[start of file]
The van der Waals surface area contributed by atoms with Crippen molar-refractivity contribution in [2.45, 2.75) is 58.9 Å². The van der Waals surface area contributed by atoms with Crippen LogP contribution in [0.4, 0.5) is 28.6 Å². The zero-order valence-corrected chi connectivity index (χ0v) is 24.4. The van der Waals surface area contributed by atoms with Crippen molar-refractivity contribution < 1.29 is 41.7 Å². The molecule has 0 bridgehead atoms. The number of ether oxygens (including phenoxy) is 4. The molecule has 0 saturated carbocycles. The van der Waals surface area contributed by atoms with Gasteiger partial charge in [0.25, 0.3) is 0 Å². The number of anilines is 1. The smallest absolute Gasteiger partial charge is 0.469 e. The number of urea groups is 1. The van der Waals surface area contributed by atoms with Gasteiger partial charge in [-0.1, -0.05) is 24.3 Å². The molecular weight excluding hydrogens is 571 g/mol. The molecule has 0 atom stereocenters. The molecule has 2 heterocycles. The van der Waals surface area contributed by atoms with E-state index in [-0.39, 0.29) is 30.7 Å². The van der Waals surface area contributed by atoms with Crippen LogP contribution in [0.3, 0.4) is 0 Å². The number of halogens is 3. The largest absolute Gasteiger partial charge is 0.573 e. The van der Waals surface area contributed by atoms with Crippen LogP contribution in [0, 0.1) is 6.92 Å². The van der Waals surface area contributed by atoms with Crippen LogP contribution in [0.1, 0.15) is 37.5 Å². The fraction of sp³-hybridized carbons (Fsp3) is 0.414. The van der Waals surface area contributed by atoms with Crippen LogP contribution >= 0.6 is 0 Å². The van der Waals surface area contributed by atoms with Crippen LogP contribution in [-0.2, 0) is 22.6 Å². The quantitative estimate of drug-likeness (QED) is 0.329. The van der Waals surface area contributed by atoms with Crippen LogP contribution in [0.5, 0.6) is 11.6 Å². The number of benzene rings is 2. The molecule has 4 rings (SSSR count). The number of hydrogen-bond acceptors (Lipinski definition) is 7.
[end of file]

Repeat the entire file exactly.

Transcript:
The van der Waals surface area contributed by atoms with Crippen molar-refractivity contribution in [2.45, 2.75) is 58.9 Å². The van der Waals surface area contributed by atoms with Crippen LogP contribution in [0.4, 0.5) is 28.6 Å². The zero-order valence-corrected chi connectivity index (χ0v) is 24.4. The van der Waals surface area contributed by atoms with Crippen molar-refractivity contribution < 1.29 is 41.7 Å². The molecule has 0 bridgehead atoms. The number of ether oxygens (including phenoxy) is 4. The molecule has 0 saturated carbocycles. The van der Waals surface area contributed by atoms with Gasteiger partial charge in [0.25, 0.3) is 0 Å². The number of anilines is 1. The smallest absolute Gasteiger partial charge is 0.469 e. The number of urea groups is 1. The van der Waals surface area contributed by atoms with Gasteiger partial charge in [-0.1, -0.05) is 24.3 Å². The molecular weight excluding hydrogens is 571 g/mol. The molecule has 0 atom stereocenters. The molecule has 2 heterocycles. The van der Waals surface area contributed by atoms with E-state index in [-0.39, 0.29) is 30.7 Å². The van der Waals surface area contributed by atoms with Crippen LogP contribution in [0.3, 0.4) is 0 Å². The number of halogens is 3. The largest absolute Gasteiger partial charge is 0.573 e. The van der Waals surface area contributed by atoms with Crippen LogP contribution in [0, 0.1) is 6.92 Å². The van der Waals surface area contributed by atoms with Crippen LogP contribution in [0.1, 0.15) is 37.5 Å². The fraction of sp³-hybridized carbons (Fsp3) is 0.414. The van der Waals surface area contributed by atoms with Crippen LogP contribution >= 0.6 is 0 Å². The van der Waals surface area contributed by atoms with Crippen LogP contribution in [-0.2, 0) is 22.6 Å². The quantitative estimate of drug-likeness (QED) is 0.329. The van der Waals surface area contributed by atoms with Crippen LogP contribution in [0.5, 0.6) is 11.6 Å². The number of benzene rings is 2. The molecule has 4 rings (SSSR count). The number of hydrogen-bond acceptors (Lipinski definition) is 7.